Testing Tampa’s Metal

The doors of 1441 E. Fletcher Ave. were practically rocked off their hinges Saturday as seven of Florida’s finest metal bands geared up to play the ninth annual Bay Area Hard Rock Fest.

It was a night of debauchery and great music with bands like Chaos, RMisery, Decepcion and Malkavian. About 200 people came in and out of the Brass Mug that night to enjoy the festivities and, of course, the free beer and pizza provided by the Fest’s founder, Josh Jones.

It was about 7:30 p.m. when BAHRF 9 officially started and Decepcion (pronounced like ‘deception’) was first up. Frontman Matt “Mutt” Morris wanted to make sure I made that pronunciation known to all. Decepcion is an old-school metal band with distinctive southern-rock and blues influences. Morris joked on stage that the band “a little southern-fried aroundthe edges.”

Decepcion had very strong vocals and the music was highly developed, giving them a great overall sound. Morris’s gravelly vocals over lightning-fast guitar riffs made for a spectacular show of vintage metal. Angst-ridden songs like “Blister” and “I Am” gave way to more progressive and soulful songs like “A New Light,” which is on the band’s upcoming album, Shed.

RMisery took the stage next. The band had a more death metal sound that took over the venue with blasting beats and, of course, massive amounts of circle head-banging. Interesting sound effects gave the band’s songs more dimension, leaving a distinct impression on the audience. The band’s lead singer, Kirk Alan, was on bass guitar while two electric guitarists shredded. This freed them up to harmonize and create those really great breakdowns the genre is famous for.

A bit later came Aries, a foursome with a bit of a flair for theatrics. Covered in white stage makeup and fake gore, Aries played a great set in which an inebriated fan actually grabbed the mic stand and started singing into it. They took it in stride and kept playing right along, having the time of their lives. During one song the guitarist started walking through the bar, greeting people while still playing.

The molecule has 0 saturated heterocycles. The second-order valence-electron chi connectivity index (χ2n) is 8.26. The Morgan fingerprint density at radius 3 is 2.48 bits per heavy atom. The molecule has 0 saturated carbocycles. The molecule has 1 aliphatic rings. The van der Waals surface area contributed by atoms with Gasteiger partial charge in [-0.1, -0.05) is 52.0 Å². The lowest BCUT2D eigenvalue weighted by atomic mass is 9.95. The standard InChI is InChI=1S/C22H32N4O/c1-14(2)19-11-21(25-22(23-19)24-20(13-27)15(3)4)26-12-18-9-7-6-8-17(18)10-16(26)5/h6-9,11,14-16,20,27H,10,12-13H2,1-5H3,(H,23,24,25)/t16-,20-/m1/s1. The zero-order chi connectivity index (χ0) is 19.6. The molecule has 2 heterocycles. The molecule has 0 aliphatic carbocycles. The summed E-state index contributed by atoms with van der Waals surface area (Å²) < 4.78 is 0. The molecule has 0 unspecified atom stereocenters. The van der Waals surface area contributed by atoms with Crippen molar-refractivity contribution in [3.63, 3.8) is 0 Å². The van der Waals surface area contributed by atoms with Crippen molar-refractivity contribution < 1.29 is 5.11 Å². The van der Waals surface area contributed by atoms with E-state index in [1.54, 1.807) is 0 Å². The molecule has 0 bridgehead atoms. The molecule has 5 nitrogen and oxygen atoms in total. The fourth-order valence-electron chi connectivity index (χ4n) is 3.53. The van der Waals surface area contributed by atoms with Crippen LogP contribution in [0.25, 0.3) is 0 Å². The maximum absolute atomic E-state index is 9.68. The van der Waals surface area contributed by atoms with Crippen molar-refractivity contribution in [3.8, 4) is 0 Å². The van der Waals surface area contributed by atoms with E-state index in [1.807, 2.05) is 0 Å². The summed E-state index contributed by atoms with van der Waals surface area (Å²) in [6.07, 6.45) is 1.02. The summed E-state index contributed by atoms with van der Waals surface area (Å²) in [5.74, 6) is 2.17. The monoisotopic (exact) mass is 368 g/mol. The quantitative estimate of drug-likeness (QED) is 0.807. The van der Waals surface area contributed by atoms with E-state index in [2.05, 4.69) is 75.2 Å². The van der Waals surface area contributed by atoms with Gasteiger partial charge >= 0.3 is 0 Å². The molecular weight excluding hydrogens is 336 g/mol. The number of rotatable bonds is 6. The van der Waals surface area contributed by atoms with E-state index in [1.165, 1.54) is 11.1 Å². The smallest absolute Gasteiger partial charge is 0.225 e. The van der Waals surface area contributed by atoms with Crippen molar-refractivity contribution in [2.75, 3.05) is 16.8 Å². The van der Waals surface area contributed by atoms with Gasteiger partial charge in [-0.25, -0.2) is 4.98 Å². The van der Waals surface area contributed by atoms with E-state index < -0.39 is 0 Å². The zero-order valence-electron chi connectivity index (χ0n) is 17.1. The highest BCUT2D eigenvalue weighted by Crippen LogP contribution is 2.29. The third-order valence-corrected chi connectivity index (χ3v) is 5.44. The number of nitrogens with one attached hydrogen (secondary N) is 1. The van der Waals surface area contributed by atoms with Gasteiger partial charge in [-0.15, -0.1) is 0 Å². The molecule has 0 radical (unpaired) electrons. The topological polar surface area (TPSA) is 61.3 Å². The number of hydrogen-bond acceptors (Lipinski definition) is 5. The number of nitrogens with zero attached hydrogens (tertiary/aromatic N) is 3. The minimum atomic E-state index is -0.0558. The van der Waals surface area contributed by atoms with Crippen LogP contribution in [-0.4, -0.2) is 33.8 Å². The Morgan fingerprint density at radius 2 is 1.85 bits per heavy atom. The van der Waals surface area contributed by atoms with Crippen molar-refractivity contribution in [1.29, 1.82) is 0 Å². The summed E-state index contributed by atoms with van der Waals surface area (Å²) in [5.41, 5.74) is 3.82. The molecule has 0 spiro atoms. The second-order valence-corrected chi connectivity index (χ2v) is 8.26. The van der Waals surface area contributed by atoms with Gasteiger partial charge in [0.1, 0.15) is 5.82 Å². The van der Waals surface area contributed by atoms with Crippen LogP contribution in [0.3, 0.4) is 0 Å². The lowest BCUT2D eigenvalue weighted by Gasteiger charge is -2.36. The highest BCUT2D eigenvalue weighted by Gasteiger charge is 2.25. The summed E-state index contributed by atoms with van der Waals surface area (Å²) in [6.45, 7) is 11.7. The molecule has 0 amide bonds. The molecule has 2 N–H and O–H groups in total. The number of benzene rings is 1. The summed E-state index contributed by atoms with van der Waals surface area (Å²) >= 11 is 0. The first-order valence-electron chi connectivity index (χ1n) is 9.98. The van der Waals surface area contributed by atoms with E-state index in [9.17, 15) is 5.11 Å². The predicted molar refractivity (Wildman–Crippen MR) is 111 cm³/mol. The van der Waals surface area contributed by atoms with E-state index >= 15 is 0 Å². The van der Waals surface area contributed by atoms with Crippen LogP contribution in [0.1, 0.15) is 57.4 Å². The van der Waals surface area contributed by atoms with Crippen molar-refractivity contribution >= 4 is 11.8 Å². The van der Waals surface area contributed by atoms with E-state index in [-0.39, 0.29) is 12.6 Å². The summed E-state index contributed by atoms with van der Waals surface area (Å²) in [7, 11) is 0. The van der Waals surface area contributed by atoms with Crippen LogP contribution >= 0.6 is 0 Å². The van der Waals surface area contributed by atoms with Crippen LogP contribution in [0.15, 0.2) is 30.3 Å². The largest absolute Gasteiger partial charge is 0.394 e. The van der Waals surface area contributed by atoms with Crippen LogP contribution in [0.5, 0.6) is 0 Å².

After the Aries set, I decided to take in the atmosphere a little bit. The Brass Mug saw a plethora of interesting people that night, including a giant, bearded armor-maker named Gravedigger. A part of the Tampa metal scene for more than 20 years, he was in the back behind a table of band shirts and albums for sale from almost every subgenre of metal ever invented. He was quite an intimidating sight even when he wasn’t drinking beer from a hollowed-out animal horn.

Digger, as he liked to be called, couldn’t have been more different in personality and appearance. He was a very nice guy and pretty well connected, from what he told me. The 36-year-old apprentice armor maker has done work for bands like Dimmu Borgir, Behemoth and Goatwhore. Digger normally sells his wares at Renaissance festivals around the state and he’ll be at the Museum of Science and Industry in Tampa from late February to early April.

Iron Cross, from Orlando, was after Aries, offering a very surprising sound to the audience. The Brass Mug was quite full when Iron Cross came on – probably because the free pizza had been delivered about 15 minutes before.

Iron Cross is a three-man outfit and the band turned out to be the most unexpected performance of the night. Clad in leather vests, the middle-aged band members rocked out with a sound like Black Sabbath and Pantera put together.

Iron Cross had a great vocalist/guitar player that sang in the style of all the great 80’s metal vocalists. The band was truly a throwback to the roots of the genre and a sample of a style that may soon become a lost art.

Chaos – the band that made this entire night possible – followed them, and even though the band was down a guitarist it still brought on a great performance, which culminated in the bassist spouting fire. Josh Jones, the founder of BAHRF, provided both vocals and drums for this trio of metal mayhem.

To conclude the night, Malkavian came out with a blazing series of spine-tingling songs with intensely dark melodies. This band of six played with great intensity and tight rhythms to produce the essence of the death metal genre. Guitar harmonies, screaming vocals and ethereal keyboard effects made Malkavian the most entertaining act of the entire night.

BAHRF 9 proved itself to be a great night of bands and fun. In its heyday, Jones said BAHRF was held outside in his own backyard. He said it usually was an all-day event starting around 2 p.m., instead of the 7-hour festival it was this year.

Jones hopes next year’s event will be outside again, with a few more bands playing. For any metal-head, BAHRF is a not-to-be-missed tradition and will be around, hopefully, for many years to come.